Tuesday • June 25
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Movin' on Up with Kelly, Nick and Marla
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This week's guests are Pro Football Hall of Fame linebacker Nick Buoniconti of the Dolphins,and former Chicago Luvabulls dancer Kelly Wilson. Kelly recently participated in her first bikini competition and took home a second-place trophy. Plus, actress Marla Gibbs of The Jeffersons and 227 fame.
Episode Segments:
Sports and Torts: Kelly Wilson

This former Luvabull recently participated in her first bikini competition and finished second. Not bad for a 36-year-old. Or any age. Kelly was an in-studio interview and sadly did not wear her competition attire. She did hold out the possibility that an encore appearance on the highly acclaimed show (certainly in the Spada and Harris households, as well as elsewhere) could have her wearing competitive gear — what there is of it.
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Sports and Torts: Nick Buoniconti

We talk with the Pro Football Hall of Famer about playing for the Fighting Irish, the Dolphins undefeated season, the no-name defense, and more.
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Sports and Torts: Marla Gibbs

We're moving on up to the East Side. Or this episodes third segment... Marla Gibbs was a fan favorite as Florence on the classic sitcom the Jeffersons. She shares some great stories about working on that program, the creation of 227, and her current role on First Family.
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Guest(s) Appearing on this Episode
Nick Buoniconti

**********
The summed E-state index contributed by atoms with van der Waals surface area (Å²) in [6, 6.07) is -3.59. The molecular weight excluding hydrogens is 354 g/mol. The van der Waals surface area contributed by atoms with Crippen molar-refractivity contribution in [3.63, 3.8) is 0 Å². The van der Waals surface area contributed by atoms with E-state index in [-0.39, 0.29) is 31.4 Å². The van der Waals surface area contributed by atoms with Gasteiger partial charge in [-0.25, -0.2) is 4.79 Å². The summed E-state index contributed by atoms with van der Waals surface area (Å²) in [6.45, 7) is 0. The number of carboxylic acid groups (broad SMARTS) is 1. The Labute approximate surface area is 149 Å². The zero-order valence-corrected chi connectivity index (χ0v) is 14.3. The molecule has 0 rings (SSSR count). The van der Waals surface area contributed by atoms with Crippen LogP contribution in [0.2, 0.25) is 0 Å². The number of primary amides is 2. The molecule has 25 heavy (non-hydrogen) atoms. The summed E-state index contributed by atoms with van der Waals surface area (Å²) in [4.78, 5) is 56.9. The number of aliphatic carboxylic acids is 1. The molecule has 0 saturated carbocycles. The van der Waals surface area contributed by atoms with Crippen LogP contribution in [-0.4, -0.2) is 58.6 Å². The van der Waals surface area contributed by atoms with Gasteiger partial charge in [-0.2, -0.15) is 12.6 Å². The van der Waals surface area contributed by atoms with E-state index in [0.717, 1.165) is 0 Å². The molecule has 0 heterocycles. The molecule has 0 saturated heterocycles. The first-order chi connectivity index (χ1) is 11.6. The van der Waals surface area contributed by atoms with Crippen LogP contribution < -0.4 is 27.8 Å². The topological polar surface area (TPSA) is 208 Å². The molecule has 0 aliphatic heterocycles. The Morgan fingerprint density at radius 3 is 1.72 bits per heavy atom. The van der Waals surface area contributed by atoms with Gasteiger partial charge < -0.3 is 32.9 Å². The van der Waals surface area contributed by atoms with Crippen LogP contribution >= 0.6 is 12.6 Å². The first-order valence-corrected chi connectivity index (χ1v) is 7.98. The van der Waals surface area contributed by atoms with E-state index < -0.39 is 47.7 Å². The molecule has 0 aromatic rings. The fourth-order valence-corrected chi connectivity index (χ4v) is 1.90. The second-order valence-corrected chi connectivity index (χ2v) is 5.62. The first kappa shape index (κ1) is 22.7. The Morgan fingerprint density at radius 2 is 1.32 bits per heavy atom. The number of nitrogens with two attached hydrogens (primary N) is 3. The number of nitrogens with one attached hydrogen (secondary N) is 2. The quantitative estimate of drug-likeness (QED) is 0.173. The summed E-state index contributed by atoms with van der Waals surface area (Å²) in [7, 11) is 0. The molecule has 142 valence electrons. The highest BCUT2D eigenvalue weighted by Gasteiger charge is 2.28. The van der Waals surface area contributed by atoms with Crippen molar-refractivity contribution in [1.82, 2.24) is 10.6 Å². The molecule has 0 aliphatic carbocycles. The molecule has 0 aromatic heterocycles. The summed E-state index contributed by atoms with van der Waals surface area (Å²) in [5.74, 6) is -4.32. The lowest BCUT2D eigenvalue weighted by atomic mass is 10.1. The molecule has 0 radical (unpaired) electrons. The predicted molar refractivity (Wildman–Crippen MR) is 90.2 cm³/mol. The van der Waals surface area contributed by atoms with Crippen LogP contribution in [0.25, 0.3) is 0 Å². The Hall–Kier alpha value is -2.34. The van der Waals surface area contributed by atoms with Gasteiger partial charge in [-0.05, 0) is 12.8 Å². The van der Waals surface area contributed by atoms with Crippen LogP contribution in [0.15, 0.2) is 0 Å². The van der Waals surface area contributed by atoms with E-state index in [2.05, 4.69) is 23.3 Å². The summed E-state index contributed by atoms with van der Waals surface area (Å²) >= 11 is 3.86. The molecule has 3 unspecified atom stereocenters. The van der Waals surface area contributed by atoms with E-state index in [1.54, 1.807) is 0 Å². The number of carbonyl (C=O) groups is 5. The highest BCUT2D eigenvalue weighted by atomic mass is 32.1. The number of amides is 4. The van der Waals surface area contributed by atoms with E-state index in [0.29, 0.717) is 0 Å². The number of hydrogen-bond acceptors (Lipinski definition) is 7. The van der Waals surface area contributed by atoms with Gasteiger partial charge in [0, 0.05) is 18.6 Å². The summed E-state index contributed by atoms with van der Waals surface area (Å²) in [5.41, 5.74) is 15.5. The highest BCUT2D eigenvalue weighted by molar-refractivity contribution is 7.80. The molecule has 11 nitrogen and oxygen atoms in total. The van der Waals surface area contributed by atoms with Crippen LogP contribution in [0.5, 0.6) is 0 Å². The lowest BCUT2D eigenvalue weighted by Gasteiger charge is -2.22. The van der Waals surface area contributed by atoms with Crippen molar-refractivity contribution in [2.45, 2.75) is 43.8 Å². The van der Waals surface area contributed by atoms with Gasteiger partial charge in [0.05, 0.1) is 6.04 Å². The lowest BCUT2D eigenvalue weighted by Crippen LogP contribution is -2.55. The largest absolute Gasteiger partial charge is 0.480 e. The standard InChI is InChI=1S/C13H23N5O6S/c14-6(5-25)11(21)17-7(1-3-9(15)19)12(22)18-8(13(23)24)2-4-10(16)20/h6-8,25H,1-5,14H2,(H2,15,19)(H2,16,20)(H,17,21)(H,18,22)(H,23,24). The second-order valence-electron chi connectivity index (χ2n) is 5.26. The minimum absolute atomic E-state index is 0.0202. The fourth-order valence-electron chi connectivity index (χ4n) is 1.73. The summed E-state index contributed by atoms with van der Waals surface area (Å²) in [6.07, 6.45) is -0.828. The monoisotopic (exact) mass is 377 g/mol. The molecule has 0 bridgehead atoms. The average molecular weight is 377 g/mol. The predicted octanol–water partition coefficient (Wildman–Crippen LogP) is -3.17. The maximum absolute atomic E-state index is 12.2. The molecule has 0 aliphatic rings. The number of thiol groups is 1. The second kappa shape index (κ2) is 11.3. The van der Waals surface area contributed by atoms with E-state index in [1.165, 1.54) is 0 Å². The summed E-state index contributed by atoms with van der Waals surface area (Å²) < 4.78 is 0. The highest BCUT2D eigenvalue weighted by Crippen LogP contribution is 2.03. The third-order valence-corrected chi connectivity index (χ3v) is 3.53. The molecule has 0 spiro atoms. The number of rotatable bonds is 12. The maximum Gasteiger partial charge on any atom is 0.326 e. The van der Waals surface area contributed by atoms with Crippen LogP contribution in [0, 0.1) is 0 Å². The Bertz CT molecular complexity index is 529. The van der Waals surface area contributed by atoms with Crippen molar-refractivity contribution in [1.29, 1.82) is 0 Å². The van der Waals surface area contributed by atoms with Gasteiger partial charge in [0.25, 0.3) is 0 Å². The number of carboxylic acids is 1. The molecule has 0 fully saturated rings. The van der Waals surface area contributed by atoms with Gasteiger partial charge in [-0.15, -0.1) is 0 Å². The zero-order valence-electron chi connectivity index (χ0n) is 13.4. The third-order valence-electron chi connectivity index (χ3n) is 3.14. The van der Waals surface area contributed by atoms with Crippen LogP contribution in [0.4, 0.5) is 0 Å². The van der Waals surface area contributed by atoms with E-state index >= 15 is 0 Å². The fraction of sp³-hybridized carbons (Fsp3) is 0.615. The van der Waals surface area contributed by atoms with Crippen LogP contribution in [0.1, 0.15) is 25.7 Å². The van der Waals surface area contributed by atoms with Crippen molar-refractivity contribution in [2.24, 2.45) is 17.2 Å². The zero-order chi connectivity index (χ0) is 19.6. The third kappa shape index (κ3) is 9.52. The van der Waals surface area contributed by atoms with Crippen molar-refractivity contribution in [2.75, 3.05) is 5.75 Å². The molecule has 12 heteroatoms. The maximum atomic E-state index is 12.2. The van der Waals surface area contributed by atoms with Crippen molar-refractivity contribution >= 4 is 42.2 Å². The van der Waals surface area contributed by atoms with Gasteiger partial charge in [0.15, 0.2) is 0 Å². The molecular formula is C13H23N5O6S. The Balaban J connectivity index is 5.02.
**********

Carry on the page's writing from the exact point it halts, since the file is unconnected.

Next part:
As a tackle, Buoniconti was the captain of the 1961 Notre Dame football team, but was considered by NFL scouts as "too small" to play pro football. Drafted by the Boston Patriots in the 1962 American Football League college draft and switched to linebacker, Buoniconti made an immediate impact, as he was named the team's rookie of the year. The following year, he helped Boston capture the 1963 AFL Eastern Division title. With Boston, he appeared in five AFL All-Star Games, and recorded 24 interceptions, which is still the seventh-most in team history. He was named 2nd team All-AFL in 1963 and the following season began a run of five consensus All-AFL seasons in the following six seasons, missing only 1968 when he was named second-team All-AFL. Buoniconti is a member of the Patriots All-1960s (AFL) Team and the AFL All-Time Team. He was traded to the AFL's Miami Dolphins in 1969. He continued to play well with the Dolphins, in 1969-1974 and 1976, and made the AFL All-Star team in 1969 and the NFL Pro Bowl in 1972 and 1973. Buoniconti was also named All-AFC in 1972. His leadership made him a cornerstone of the Dolphins' defense. During his years there, the team advanced to three consecutive Super Bowl appearances, the second of which was the team's 1972 undefeated season. In 1973, he recorded a then-team record 162 tackles (91 unassisted). He was named to the AFC-NFC Pro Bowl in 1972 and 1973. Buoniconti ended his career with an unofficial 24 sacks, eighteen with the Patriots and six while with the Dolphins. He was named the Dolphins' Most Valuable Player three times (1969, 1970, 1973). In 1990, he was voted as a linebacker on the Dolphins' Silver Anniversary All-Time team. On November 18, 1991, he was enshrined on the Miami Dolphin's Honor Roll at Joe Robbie Stadium. Buoniconti got his law degree during his years with the Patriots. He was a practicing attorney for a short time. He was also president of the US Tobacco Company during the late 1970s and early 1980s. He was a leading critic of studies which showed that smokeless tobacco caused cancer of the mouth as well as other types of cancer. In recent years, he has become the most outspoken member of the 1972 team; it is rumored that he leads a champagne toast every year after the last remaining undefeated team loses for the first time. Also, it is reported that Buoniconti sends a Christmas card every year to former Minnesota Vikings defensive end Bob Lurtsema, whose roughing-the-passer violation in an early 1972 game aided the Dolphins' undefeated season. Buoniconti put his verbal talent to use as a co-host of the HBO series Inside the NFL until 2001. That same year, Buoniconti was named to the Pro Football Hall of Fame. In 1985, after his son Marc suffered a paralyzing spinal cord injury making a tackle for The Citadel, Nick became the public face of the group that founded the Miami Project to Cure Paralysis, now one of the world's leading neurological research centers. Buoniconti is a member of the National Italian American Sports Hall of Fame.